Exposure Triangle | Part 2: ISO Explained


Today I’m here with Part 2 of the Exposure Triangle where I explain ISO. However, if you haven’t taken a look at my previous post, Part 1: Aperture, you can check it out here. There I explain Aperture and how it controls how light enters the camera AND how it controls depth of field.

But before I jump back into ISO, I just want to remind you all what the exposure triangle is.

Exposure Triangle

The best way to describe the exposure triangle is to think of it visually. Each side of the triangle will create your ‘exposure’ or ‘shot’.

Exposure Triangle@300x.png

ISO, APERTURE and SHUTTER SPEED are the elements responsible for getting your shot. Setting them correctly is imperative for getting a good exposure. Each element is responsible for controlling light, each in their own way. So over the next month, I will be sharing bits on each side of the triangle.

Today we will be talking about ISO.

ISO is a measurement on how sensitive your camera sensor is to light. NOTE: if you are familiar with film cameras, ISO used to refer to the films sensitivity to light.

The camera’s sensor is the mechanism that picks up light when you press the shutter speed. The lower the ISO number the less sensitive it is to light. The higher the number, the more sensitive it will be to light.

Another way to think about ISO is by asking this question:

Is it bright out, cloudy out, or dark?

If its bright out, you do NOT need your camera to be extra sensitive to light so you can keep your ISO setting in the lower range (1—400).

If its cloudy out or lets say your are shooting at sunset or sunrise where there is less light, you may need to get more light into the camera, or make it MORE sensitive to light. If so, I would go with a range around (400-800 ISO).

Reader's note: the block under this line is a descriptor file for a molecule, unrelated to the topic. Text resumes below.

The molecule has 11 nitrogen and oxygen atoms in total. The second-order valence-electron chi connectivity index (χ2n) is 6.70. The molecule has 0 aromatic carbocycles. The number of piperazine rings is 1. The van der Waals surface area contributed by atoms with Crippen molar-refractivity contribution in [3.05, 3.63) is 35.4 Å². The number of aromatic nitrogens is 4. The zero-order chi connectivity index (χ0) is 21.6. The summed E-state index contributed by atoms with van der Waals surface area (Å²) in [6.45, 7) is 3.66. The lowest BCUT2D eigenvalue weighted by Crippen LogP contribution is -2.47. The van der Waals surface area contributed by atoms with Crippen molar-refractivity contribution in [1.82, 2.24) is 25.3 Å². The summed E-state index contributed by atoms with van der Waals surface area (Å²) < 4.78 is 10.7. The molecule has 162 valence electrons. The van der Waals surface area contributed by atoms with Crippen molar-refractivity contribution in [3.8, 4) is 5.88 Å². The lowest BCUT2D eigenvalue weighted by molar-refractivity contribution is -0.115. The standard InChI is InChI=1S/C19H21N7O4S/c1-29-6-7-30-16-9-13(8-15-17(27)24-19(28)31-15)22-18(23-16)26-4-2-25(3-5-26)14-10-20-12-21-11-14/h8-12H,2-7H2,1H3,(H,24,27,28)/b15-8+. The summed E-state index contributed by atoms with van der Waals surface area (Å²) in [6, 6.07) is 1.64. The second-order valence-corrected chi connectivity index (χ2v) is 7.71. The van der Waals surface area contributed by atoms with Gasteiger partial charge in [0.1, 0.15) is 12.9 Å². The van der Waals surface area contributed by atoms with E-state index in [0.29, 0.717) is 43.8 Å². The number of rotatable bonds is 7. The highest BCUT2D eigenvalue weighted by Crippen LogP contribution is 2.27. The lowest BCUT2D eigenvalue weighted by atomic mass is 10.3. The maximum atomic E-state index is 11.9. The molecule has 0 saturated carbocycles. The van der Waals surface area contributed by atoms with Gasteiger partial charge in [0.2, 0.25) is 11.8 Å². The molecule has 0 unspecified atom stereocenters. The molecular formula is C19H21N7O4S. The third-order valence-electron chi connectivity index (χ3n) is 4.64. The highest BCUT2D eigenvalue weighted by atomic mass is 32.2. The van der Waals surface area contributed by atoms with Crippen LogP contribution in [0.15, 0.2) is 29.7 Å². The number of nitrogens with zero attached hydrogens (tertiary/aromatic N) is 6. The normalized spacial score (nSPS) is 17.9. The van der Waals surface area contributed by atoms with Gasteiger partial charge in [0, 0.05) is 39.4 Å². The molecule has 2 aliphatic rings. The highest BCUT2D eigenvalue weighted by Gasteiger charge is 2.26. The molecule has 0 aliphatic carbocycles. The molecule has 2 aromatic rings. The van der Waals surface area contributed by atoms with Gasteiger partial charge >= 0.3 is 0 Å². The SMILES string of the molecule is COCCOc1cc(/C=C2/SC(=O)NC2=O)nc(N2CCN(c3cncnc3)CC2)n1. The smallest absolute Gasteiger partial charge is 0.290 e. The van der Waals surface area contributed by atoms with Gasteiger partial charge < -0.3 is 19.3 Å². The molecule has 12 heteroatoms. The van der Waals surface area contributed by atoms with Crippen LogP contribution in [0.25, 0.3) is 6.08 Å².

If its really dark, or you are indoors you may have to increase your ISO quite a bit to allow more light into the camera. In this case you would use a high setting such as 800+.

The downside of high ISO

The downside of using a high ISO setting is you start to introduce noise into the image. Noise is a grainy effect that makes the image quality not so great. It can reduce sharpness and just overall create a poor result.

Picture1 copy.png

So its a balance when working with ISO. I always start with the lowest value I can. If I’m still having trouble getting enough light, I will increase it, but keeping in mind the level of noise I could be introducing.

ISO 320

ISO 320



ISO 1600

ISO 1600



As you can see the image becomes more grainy with the higher ISO>

How to Control Your ISO

Depending on your cameras capabilities you may be able to control your ISO even if you are shooting in an automatic mode or semi-automatic mode. Keep in mind if you are shooting in an automatic mode and choose a low ISO in a dark sitation you may cause your camera to choose a low shutter speed. A slow shutter speed will result in blurry images. So if this is happening, increase your ISO incrementally until you find that good balance between no-blurry photos and least amount of grain.

The next post in this 3-part series will be learning about Shutter Speed!

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